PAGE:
Aligning Your Online Marketing into Real-World Premises
Don’t abandon your brick and mortar with online marketing, make sure that your marketing campaigns are aligned to drive traffic both online and off — learn how.
If you thought the brick and mortar store was dead, you might be in for a shock. Now, even traditionally, ecommerce brands are moving back to shopping malls and strips. The brick and mortar store is a valuable addition to a brand’s toolkit, but this kind of outlet is not without its issues. Cost is an obvious factor, with utility bills and rental prices affecting many brands that race to get to physical outlets. One of the most consistent issues is ensuring that your online marketing is aligned with the look, feel, and the customer experience in your physical premises. As the line between the digital and the physical continues to blur, here are some key areas to consider so that your online and offline marketing are aligned for maximum impact.
Employee and Brand Communication
One of the most important resources at your disposal is your employees. In a brick and mortar store, your team is the representation of your brand, and as such, they need to be fully aware of your brand culture and tone of voice. That’s on top of the basic standards that consumers expect, such as being personable, helpful, and knowledgeable about your products. Prioritize staff training and use signage to remind your team of the fundamentals.
From the moment a customer walks into your store, they should immediately feel your branding. The goal is to create a brand experience, and that means ensuring that your branding is visible immediately. Use your logos on any team uniform, and don’t be shy when it comes to putting your branded logos in key locations. Consider buying mylar sheets for creating your stencils, and covering walls and POS areas with your slogans, logos, and brand imagery. Consider your brand’s website color schemes and adopt the same coloring in your brick and mortar outlet. Make an impression, and those customers will remember you and be more likely to return.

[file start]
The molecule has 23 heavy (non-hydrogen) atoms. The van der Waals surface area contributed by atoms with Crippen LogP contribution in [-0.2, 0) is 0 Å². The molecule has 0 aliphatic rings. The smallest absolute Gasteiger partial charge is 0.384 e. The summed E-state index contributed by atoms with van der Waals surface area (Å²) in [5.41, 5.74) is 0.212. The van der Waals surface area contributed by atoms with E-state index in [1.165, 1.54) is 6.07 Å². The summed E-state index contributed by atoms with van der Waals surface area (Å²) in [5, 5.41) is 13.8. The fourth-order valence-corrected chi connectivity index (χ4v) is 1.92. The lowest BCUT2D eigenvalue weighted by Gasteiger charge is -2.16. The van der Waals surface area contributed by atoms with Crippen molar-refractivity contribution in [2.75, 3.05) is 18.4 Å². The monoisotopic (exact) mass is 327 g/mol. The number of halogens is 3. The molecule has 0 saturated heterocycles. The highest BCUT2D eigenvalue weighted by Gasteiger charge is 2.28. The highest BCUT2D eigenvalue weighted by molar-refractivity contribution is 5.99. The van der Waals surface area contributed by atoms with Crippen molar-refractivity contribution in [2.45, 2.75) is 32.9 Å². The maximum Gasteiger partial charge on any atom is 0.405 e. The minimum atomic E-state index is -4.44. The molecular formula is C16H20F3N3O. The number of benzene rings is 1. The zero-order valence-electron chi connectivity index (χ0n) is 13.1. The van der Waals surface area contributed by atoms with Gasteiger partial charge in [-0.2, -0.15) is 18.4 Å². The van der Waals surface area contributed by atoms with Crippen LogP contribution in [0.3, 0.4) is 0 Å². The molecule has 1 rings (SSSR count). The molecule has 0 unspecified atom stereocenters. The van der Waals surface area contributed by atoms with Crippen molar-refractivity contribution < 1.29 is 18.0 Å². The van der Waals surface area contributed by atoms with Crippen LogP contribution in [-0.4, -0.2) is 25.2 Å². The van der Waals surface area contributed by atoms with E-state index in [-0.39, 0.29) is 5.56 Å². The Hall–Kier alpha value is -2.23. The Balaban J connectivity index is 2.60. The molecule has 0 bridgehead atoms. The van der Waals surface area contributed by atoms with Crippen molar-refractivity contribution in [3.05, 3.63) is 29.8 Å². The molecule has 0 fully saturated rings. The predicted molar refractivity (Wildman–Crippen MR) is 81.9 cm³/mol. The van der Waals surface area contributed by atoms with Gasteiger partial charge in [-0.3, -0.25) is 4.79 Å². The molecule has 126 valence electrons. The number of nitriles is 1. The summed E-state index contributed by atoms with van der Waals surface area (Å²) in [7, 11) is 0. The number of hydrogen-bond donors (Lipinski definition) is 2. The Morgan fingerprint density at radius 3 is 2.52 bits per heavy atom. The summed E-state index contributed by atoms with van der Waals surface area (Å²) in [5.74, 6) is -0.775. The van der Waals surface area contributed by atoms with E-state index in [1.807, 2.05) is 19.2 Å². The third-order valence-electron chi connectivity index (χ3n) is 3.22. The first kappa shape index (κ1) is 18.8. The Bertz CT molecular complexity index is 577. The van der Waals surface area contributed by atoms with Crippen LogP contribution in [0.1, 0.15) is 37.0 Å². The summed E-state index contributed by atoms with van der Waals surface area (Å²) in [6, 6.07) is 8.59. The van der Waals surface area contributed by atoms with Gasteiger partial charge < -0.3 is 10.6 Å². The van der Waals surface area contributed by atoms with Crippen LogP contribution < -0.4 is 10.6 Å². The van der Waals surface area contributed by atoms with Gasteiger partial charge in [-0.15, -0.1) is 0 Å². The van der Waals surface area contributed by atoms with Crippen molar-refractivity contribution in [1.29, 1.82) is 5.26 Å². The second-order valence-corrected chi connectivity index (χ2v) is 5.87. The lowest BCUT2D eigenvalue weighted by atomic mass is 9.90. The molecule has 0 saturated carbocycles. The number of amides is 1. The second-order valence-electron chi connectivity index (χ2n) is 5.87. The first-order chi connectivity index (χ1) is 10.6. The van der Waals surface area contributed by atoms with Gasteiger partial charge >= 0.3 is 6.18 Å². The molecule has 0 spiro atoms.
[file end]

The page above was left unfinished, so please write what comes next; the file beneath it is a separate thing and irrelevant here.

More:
Of course, most businesses will already be using social media to expand their audience reach and promote their brand. The mistake that many people make is not aligning that social media focus on their physical outlets. As millennials continue to enter the workforce in high numbers, they have the disposable income to spend, and that means catering to their needs. One of the most useful strategies is to design areas of your store with ‘social moments’ in mind. Consider how useful it is to your brand if you have an Instagrammable section of your store that customers will take pictures with and then share with their social platforms. Stay brand relevant and consider how to take advantage of customer-created marketing.
Geotargeting and Advertising
One of the most useful tech developments for brands with a physical store is geotargeted advertising. This works by pushing an advert for your business to a customer’s devices whenever they are within a set geographical distance from your outlet. Targeted ads are not new, and should already be in use across your online marketing strategy, but don’t dismiss the value of physically targeted ads. Not only do those pushed adverts let people know that your store is near, it can also be an opportunity to promote special offers. While any business with a physical store can benefit from geo-targeting, it is particularly well suited to: